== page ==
group: g
).play
)

// modulate center of both synths
(
a = Bus.audio(s, 1);
u = { Out.ar(a, SinOsc.ar(5).range(0.2, 2)) }.play;
)

// while running draw new paths and fill buffers on the fly

~fillWithPath.([5@1, -1@1, 1@(-2), 2@5, -2@2 , 2@(-1)], b, c, drawMul: 20);

~fillWithPath.([4@1, -1@1, 1@(-2), -2@0, -2@2 , -2@(-1)], b, c, drawMul: 20);

~fillWithPath.([4@1, -3@1, 1@(-2), -2@10, -2@2 , -2@(-1)], b, c, drawMul: 15);

~fillWithPath.([25@1, -3@10, 1@(-2), 2@2, -2@2 , -2@(-1)], b, c, drawMul: 5);

(
x.release;
y.release;
u.release;
)
``````

There has also been a spline quark by crucial felix. You’ll find threads in the mailing list archive:

https://www.listarc.bham.ac.uk/lists/sc-users-old/search/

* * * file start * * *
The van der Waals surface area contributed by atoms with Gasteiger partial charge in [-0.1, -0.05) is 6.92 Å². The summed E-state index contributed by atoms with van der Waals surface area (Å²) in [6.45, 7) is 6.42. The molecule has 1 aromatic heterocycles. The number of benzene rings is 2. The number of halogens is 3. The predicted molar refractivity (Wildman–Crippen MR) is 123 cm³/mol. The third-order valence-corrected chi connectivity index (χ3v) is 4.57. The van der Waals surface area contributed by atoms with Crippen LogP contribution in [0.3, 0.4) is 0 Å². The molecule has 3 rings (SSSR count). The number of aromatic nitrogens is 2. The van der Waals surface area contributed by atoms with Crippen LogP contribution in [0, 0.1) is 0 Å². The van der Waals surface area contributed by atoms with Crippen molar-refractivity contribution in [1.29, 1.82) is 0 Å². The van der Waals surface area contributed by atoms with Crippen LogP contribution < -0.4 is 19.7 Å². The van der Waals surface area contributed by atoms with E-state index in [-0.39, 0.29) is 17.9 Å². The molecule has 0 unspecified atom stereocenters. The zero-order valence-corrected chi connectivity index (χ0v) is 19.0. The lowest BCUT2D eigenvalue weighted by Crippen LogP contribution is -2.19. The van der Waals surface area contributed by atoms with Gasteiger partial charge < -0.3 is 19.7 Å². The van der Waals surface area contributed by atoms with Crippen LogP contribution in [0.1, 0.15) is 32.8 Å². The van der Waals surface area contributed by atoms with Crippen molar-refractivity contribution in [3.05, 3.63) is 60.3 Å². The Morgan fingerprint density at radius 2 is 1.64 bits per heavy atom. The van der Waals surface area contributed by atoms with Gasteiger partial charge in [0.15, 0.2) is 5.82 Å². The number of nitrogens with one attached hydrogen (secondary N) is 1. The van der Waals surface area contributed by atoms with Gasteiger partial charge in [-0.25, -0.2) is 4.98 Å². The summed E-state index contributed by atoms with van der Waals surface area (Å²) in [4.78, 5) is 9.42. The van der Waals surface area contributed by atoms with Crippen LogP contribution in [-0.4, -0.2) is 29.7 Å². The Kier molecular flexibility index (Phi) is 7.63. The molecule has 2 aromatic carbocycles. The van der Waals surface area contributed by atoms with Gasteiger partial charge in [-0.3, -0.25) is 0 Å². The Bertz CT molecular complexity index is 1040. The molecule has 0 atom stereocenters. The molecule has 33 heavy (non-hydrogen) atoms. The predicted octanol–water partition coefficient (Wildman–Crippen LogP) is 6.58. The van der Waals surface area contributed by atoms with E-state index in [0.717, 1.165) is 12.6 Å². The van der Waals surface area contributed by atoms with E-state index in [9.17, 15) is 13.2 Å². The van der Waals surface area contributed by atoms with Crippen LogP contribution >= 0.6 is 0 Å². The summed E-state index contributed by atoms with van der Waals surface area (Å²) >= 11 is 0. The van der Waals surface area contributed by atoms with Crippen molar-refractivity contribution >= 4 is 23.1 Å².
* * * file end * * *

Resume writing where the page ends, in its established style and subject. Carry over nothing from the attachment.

This is very nice. It will take me a while to comprehend the code. That though isn’t the most interesting part for me. It is seeing how you go from a simple concept with a simple function to something complete. This not in a way of dressing a cake (some reverb here, an effect there) but in getting a recipe together and picking proper ingredients to bake. Enlightening.

Thank you. Time to explore.

Been playing with an other function:

``````(
~win = {
/*:folds values outside the range <0, length> back into that range.
Used to make functions repetitive*/

arg x
,length
;
(((x.abs + (length / 2)).mod(length)) - (length / 2));
};

~clamp = {
/*:clamps the input value to a range. If the input value is outside
the range it is folded back within the range*/

arg x /*:(float) input value*/
, range_min = 0, range_max = 1 /*:(float) clamp range*/
;
var f;
f = (x - range_min).mod(range_max - range_min);
f = (f < 0).if(f + range_max, f + range_min);
};

~circle = {
/*creates a repeating circle pattern with sinusoidal transitions between the rings*/

arg x, y /*(float) input coordinates*/
,repeat /*:(float) repeat length of function*/
;